So just as we could enter a formula like =SUM(B4:B6), we can enter a formula like the one in ResultA, which uses the two INDEX functions to return the same references and give us the same result as we would get if we entered =SUM(B4:B6) in a cell.

ResultB:  =SUM(INDEX(Values, MATCH(\$E\$1,Products,0)):
INDEX(Values, MATCH(\$E\$2,Products,0)))

This formula is longer than ResultA, but it does the same thing. As in Examples 1-3, it merely replaces references to cells that use MATCH formulas with the MATCH formulas themselves.

#### Example 5:  Perform a two-way lookup. By itself, VLOOKUP can’t do a two-way lookup.

In this figure, for example, VLOOKUP doesn’t let us enter a product (which is in a column) and a region (which is in a row) and find the value at the intersection of the specified row and column.

But that’s no problem for INDEX and MATCH.

G2:  =MATCH(\$F\$2,Products,0)

This cell finds the vertical position of Screws in the column of Products. We learn that Screws is in position 4.

G3:  =MATCH(\$F\$3,Region,0)

This cell finds the horizontal position for South in the row of Regions. We learn that South is in position 2.

ResultA:  =INDEX(Values,\$G\$2,\$G\$3)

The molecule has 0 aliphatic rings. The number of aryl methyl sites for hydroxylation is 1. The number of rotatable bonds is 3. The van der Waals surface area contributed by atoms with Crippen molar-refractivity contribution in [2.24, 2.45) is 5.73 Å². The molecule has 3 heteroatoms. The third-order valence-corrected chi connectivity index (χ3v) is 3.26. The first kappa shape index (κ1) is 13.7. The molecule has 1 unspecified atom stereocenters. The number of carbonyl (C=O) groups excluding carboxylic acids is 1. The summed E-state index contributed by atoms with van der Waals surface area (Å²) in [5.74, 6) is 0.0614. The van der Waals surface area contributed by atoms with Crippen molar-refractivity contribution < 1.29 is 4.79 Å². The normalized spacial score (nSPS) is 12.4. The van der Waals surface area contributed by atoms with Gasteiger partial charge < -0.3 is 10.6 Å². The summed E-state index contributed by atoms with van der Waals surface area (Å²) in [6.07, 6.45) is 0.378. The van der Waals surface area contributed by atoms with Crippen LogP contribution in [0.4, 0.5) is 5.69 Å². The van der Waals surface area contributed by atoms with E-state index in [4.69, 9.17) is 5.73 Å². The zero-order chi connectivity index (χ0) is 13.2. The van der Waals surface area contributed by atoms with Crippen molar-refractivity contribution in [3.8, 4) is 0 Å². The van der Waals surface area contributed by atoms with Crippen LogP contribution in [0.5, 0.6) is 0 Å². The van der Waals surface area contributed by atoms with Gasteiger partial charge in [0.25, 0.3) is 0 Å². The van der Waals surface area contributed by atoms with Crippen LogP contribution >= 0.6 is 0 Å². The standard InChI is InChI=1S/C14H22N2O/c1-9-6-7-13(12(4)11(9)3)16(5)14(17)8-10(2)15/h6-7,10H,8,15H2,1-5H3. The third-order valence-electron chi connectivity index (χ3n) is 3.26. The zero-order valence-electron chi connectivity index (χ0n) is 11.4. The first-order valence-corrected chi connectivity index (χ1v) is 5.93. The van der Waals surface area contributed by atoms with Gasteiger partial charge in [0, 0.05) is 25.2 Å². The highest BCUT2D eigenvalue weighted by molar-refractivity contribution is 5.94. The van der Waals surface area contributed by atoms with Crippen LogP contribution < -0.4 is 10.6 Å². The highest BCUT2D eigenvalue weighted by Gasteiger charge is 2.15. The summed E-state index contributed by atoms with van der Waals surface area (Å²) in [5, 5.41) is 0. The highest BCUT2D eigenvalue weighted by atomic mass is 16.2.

ResultA uses INDEX to return the value at the intersection of the row specified by cell G2 and the column specified by cell G3. The value, we see, is 99.

ResultB:  =INDEX(Values, MATCH(\$F\$2,Products,0),MATCH(\$F\$3,Region,0))

As before, this formula merely replaces the references to cells that contain formulas using MATCH with the actual formulas that those two cells contain.

Example 6: Look up a row and return multiple values from it. VLOOKUP is two functions in one. It looks up a value and it returns the result.

On the other hand, we can use MATCH to look up a value once and then use several INDEX formulas that rely on that value to return several different results.

By doing so, we get results much more quickly than we could with VLOOKUP. This is because the INDEX function calculates VERY quickly.

In the figure, for example, suppose we want to look up a product and then return each of its values for the three regions shown.

VLOOKUP would need to look up the product each time. But not INDEX-MATCH.

G2:  =MATCH(F2,Products,0)

This formula performs the one lookup we need, and returns the row number where the item is found.

G5:  =INDEX(Values,\$G\$2,\$F5)
G6:  =INDEX(Values,\$G\$2,\$F6)
G7:  =INDEX(Values,\$G\$2,\$F7)

Each of these formulas returns an item from a different Region on the same row as the specified product.

In short, INDEX-MATCH is much more powerful than VLOOKUP, and it’s faster.